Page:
Thursday, 15 October 2015

Sevenoaks Grammar School Annex - the courage to do the right thing

The entire country celebrated with pride when Team GB were in third place on the 2012 London Olympic Games' leader board, with 29 Gold, 17 Silver and 19 Bronze medals. It was the strongest haul of medals for Great Britain in 50+ years, including the 1980 and 1984 Games, which were boycotted by the USA and USSR respectively. 

Everyone connected with sport, including our athletes, coaches, professional bodies, commentators and officials agreed that identifying potential elite performers and providing them with the investment, training and support they needed to excel in their field was key to their success. I doubt any of our sporting stars would have achieved greatness had their potential not been recognised and nurtured

And that is why I support selection. 

If we are happy to identify and develop the cream of our athletes then celebrate their success, then surely we should be equally supportive of our elite students, and give them the support they need to excel academically?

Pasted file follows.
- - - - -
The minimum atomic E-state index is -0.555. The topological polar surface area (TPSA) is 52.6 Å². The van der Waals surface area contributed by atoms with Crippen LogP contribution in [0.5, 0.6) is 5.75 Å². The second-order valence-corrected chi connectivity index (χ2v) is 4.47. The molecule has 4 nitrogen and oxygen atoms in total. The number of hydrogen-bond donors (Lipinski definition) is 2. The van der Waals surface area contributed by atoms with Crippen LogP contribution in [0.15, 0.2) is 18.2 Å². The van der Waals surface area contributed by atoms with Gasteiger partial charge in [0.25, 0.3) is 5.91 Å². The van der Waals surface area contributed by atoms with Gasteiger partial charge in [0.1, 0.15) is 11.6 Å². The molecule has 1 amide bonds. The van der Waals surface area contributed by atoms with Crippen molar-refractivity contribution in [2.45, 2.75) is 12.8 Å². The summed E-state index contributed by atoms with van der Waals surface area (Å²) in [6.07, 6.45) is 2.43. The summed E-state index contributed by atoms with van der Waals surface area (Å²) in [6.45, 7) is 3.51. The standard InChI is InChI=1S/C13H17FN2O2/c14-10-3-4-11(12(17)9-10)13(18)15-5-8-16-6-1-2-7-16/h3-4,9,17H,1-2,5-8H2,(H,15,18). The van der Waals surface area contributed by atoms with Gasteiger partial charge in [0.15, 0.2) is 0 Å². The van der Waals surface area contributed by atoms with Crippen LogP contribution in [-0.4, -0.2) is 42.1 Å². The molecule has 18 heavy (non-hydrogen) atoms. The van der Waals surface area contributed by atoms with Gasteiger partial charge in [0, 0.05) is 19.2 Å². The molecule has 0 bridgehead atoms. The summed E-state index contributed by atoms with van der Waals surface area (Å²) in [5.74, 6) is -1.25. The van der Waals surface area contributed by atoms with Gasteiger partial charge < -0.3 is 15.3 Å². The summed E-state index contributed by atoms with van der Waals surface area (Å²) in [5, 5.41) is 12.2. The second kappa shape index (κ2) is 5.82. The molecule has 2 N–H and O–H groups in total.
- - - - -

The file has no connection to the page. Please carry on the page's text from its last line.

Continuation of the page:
The mistake we have made as a country is to focus on equality of outcomes rather than equality of opportunity, then use that false premise to dumb down expectations and accept mediocrity. 

For the record I attended a comprehensive school, but fortunately one which had been a top performing Grammar School a few years earlier and still maintained an ethos of excellence, under a gowned Headmaster who spoke Latin and put the fear of God into most of pupils. 

Did attending a comprehensive effect my education? Actually, yes it did. Having the ever present 'naughty boys' at the back of each class, who saw learning as a chore not an opportunity, not only ruined lessons but absorbed too much teacher time. But worse was the physical and emotional bullying which made journeys to and from school each day so fearful and which ruined my middle years. It was only later that I found the majority of my school friends faced the same. I have no doubt that if "the lads at the back" had a stronger teacher who could engage with them at a different level and the "geeks at the front" had been allowed peace and opportunity to study at our natural level, both groups would have benefited.    

So that is why I am celebrating the decision by the Secretary of State to allow the opening of a Grammar School annex in Sevenoaks. It is not the reversal of government policy many of us would like, but it's certainly a step in the right direction and it sets a precedent that others might follow. Congratulations to all the parents who have campaigned so hard for this and credit where it is due to Kent County Council for having the political courage to do the right thing in the face of quite strong opposition.  

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